Dennis Dura began his career in the emergency management field in 1981 as a volunteer coordinator in his home township’s emergency management program. He turned this experience and training into a consulting career working on off-site emergency plans for nuclear power plants and the jurisdictions around the nation. In 1988, Mr. Dura joined the American Red Cross and became a volunteer Disaster Consultant in New Jersey. This volunteer work lead to paid positions in the organization as Manager of Disaster Services in St. Louis, Director of Disaster Preparedness in Chicago, and Disaster Preparedness Specialist in New Jersey. In 1997, after years in the nongovernmental organization side of the field, he joined the New Jersey State Police, Office of Emergency Management (NJOEM). Mr. Dura progressed through the ranks in NJOEM and served in numerous positions, such as Operations Officer and Hurricane Preparedness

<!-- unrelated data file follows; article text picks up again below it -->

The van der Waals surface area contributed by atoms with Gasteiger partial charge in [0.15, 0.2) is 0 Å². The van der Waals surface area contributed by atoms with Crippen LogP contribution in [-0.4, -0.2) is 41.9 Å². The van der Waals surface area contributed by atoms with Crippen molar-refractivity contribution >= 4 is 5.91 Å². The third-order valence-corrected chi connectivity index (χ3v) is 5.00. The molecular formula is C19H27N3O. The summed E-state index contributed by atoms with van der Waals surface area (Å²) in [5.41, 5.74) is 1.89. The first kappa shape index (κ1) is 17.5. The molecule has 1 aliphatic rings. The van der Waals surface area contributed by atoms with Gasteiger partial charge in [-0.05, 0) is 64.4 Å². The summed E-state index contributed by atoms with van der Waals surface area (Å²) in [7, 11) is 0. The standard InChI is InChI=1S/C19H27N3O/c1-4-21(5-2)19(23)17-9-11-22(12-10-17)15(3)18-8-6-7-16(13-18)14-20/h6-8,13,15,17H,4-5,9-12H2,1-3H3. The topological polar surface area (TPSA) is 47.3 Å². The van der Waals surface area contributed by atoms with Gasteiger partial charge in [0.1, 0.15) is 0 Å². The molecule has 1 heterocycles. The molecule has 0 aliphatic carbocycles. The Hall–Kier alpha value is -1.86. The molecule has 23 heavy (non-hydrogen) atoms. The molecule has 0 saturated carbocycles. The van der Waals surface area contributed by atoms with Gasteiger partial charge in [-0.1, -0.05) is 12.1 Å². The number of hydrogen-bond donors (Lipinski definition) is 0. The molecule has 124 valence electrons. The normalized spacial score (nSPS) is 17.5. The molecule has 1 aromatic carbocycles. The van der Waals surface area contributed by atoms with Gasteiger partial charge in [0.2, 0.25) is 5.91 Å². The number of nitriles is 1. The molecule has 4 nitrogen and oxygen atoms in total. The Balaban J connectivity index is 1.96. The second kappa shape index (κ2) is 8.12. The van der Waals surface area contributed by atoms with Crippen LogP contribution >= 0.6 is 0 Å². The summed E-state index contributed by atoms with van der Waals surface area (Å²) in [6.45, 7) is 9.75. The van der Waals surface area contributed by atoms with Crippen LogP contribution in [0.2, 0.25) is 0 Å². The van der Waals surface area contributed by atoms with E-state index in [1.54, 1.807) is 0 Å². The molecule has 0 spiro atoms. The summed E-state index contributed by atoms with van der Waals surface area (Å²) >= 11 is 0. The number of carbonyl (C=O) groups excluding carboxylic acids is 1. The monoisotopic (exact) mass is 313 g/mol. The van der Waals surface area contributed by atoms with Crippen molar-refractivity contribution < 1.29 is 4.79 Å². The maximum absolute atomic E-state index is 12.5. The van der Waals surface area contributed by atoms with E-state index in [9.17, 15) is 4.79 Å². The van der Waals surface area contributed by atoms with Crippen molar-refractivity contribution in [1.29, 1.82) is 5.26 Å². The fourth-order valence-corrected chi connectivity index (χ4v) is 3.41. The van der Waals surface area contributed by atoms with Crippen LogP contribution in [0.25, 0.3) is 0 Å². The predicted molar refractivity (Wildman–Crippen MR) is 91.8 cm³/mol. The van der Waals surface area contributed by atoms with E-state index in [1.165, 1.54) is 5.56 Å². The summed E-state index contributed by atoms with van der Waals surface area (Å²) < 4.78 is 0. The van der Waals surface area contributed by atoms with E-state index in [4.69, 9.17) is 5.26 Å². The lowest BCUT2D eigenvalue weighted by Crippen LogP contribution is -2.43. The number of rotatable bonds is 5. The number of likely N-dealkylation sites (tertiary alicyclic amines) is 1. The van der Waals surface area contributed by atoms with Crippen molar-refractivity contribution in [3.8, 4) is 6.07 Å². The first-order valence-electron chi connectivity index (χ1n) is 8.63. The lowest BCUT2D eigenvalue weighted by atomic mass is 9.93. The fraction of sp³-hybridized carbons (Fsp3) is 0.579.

Officer. Much of his work at NJOEM specialized in human services issues such as mass care, individual assistance, and volunteer and donations management. As part of state government’s response to the 9/11 attack, he served on a specialized inter-governmental team to establish the Family Assistance Center at Liberty State Park. In 2003 he joined the New Jersey Department of Human Services. His focus was on human service emergency management issues such as developing the Department’s Community Emergency Response Team, Business/Continuity of Operations planning and preparedness and a concentration on Mass Care/Emergency Assistance and Individual Assistance. In 2007 Mr. Dura left state government and accepted a position with the American Radio Relay League (ARRL), the national association for amateur radio as their first Emergency Preparedness & Response Manager to improve amateur radio capabilities in disaster responses. In 2010, Mr. Dura returned to the American Red Cross in Washington, DC, as a Liaison Officer to FEMA Headquarters. In March 2012, Mr. Dura came back to New Jersey and the Department of Human Services, Office of Emergency Management as an Assistant Director. In October 2012, when Superstorm Sandy struck New Jersey, Mr. Dura took a lead in Mass Care operations until activities at the State EOC subsided. His work transitioned to the FEMA-State Joint Field Office to close out mass care and transition to a lead role in Individual Assistance. In February, his assignment for Sandy at the Joint Field Office was heading up the Task Force on the close out of the Temporary Housing Assistance (TSA) program. Mr. Dura is also engaged with several emergency management consulting firms across the United States applying the mass care/human services emergency management expertise to all levels of government. Mr. Dura holds a B.S. in Criminal Justice from The College of New Jersey. He is a Certified Business Resilience Manager and is a member of numerous professional emergency management organizations. He has conducted numerous assessments of emergency management programs around the United States as an Emergency Management Accreditation Program (EMAP) Assessor. He holds an FCC Extra Class Amateur Radio License.